g2d baldpaddler and tvcrider, You make me sound like a wimp. And what’s this deal about being properly conditioned? I put on 12 to 20 miles a week in the boat and most of it in one day a week. My hands are about as conditioned as they can be. I never paddle with gloves if I can help it but for the cold. If I rowed for no more than 30 or 40 minutes on the rowing machine I wouldn’t need gloves either but 1 hour is a different story. I have read lots of articles that mention how hard the Concept2 handles are for blisters. I ordered two pair of GRIPADs for my wife and I today through Amazon. I’ll let you know if they are any good. Thanks for the advice all.

Ok, I’ll bite. You are not a wimp ; - )
I find that time-on-the-water paddling/kayaking does not toughen up my hands (e.g. callouses) for dry-land rowing. Only rowing does that.

Like many sports, progressive time on the C2 is an important, but each of us are different. You have been using a C2 for four weeks. I have been using one for 20 years. I also row year-round, although I do cut back on my meters in warm weather.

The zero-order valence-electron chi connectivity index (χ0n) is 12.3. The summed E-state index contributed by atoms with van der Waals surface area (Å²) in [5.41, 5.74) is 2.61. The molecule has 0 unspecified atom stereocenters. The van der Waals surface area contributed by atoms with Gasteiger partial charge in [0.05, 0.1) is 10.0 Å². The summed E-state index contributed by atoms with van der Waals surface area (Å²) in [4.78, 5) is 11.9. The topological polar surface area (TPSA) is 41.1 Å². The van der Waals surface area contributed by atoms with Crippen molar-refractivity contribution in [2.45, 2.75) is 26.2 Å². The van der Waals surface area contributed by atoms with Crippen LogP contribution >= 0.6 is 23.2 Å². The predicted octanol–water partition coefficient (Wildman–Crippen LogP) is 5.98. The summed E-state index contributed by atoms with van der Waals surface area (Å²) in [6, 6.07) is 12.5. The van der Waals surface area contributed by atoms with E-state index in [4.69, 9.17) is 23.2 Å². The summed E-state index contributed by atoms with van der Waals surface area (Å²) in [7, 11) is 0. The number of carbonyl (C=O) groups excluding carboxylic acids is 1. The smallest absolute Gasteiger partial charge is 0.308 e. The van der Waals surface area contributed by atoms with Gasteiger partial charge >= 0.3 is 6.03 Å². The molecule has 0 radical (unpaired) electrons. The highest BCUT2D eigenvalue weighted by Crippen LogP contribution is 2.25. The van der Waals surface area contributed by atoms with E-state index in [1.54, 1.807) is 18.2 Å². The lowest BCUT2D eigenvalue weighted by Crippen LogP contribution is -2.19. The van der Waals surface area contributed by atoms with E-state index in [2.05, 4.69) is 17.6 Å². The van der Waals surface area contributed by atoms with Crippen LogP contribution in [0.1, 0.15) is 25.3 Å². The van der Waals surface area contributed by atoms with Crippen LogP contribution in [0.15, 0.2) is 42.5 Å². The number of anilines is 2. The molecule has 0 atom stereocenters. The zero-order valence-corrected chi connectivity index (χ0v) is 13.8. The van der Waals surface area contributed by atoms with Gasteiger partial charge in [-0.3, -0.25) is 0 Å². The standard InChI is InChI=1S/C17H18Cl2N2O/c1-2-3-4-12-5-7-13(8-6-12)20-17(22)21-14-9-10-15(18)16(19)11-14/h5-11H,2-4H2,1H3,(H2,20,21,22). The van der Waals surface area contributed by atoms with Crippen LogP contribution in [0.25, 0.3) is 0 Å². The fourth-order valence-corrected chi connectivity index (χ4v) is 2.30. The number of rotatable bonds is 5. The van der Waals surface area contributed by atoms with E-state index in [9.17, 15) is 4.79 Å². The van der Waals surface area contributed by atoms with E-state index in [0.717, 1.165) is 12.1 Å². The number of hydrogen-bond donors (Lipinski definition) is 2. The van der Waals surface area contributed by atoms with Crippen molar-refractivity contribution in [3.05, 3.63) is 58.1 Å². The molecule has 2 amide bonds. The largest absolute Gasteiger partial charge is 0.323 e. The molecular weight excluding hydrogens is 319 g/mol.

You are spot on with your comment about rowing for an hour or more. The most common C2 ergo workout for me is 10,000m. On average it takes me 45-48 minutes to complete at a moderate pace. 10,000m does not beat up my hands the way a 15,000m workout or half-marathon (21,097m) does. I would suggest the you gradually increase your time/distance. If you just started 4 weeks ago I suspect you have the aerobic endurance for a 1 hour row, but not the hand conditioning.

My workout progression for increased time or distance went something like this: 8,000,–>10,000m–>12,000m–>15,000m–>21,097m. It normally takes me about 2 months, if I already have completed a decent base (a number of 5-10k workouts) When ramping up rowing for my non-paddling off-season (mid-Oct to April) I tried jumping from 10k to 15k. I found that too large a reach, hence the bridge workouts of 12k.